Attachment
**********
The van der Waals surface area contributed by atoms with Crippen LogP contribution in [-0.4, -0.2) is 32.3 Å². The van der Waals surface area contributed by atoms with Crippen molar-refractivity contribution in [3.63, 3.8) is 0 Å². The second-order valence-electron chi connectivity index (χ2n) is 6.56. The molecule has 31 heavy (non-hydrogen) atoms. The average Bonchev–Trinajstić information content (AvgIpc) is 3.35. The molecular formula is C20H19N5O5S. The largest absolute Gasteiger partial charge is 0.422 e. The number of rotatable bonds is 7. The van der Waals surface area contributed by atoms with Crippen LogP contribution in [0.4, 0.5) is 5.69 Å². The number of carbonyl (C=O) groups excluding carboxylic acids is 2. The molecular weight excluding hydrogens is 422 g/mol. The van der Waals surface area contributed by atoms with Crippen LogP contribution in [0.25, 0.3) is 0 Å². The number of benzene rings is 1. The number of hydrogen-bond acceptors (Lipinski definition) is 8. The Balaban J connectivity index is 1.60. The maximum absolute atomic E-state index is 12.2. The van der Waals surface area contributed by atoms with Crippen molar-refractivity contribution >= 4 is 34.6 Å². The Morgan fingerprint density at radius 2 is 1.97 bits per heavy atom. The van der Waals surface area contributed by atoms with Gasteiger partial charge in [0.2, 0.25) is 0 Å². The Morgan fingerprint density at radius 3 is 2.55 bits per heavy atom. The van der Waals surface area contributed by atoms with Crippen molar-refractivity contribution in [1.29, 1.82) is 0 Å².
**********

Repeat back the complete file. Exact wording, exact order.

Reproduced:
The van der Waals surface area contributed by atoms with Crippen LogP contribution in [-0.4, -0.2) is 32.3 Å². The van der Waals surface area contributed by atoms with Crippen molar-refractivity contribution in [3.63, 3.8) is 0 Å². The second-order valence-electron chi connectivity index (χ2n) is 6.56. The molecule has 31 heavy (non-hydrogen) atoms. The average Bonchev–Trinajstić information content (AvgIpc) is 3.35. The molecular formula is C20H19N5O5S. The largest absolute Gasteiger partial charge is 0.422 e. The number of rotatable bonds is 7. The van der Waals surface area contributed by atoms with Crippen LogP contribution in [0.4, 0.5) is 5.69 Å². The number of carbonyl (C=O) groups excluding carboxylic acids is 2. The molecular weight excluding hydrogens is 422 g/mol. The van der Waals surface area contributed by atoms with Crippen LogP contribution in [0.25, 0.3) is 0 Å². The number of benzene rings is 1. The number of hydrogen-bond acceptors (Lipinski definition) is 8. The Balaban J connectivity index is 1.60. The maximum absolute atomic E-state index is 12.2. The van der Waals surface area contributed by atoms with Crippen molar-refractivity contribution >= 4 is 34.6 Å². The Morgan fingerprint density at radius 2 is 1.97 bits per heavy atom. The van der Waals surface area contributed by atoms with Gasteiger partial charge in [0.2, 0.25) is 0 Å². The Morgan fingerprint density at radius 3 is 2.55 bits per heavy atom. The van der Waals surface area contributed by atoms with Crippen molar-refractivity contribution in [1.29, 1.82) is 0 Å².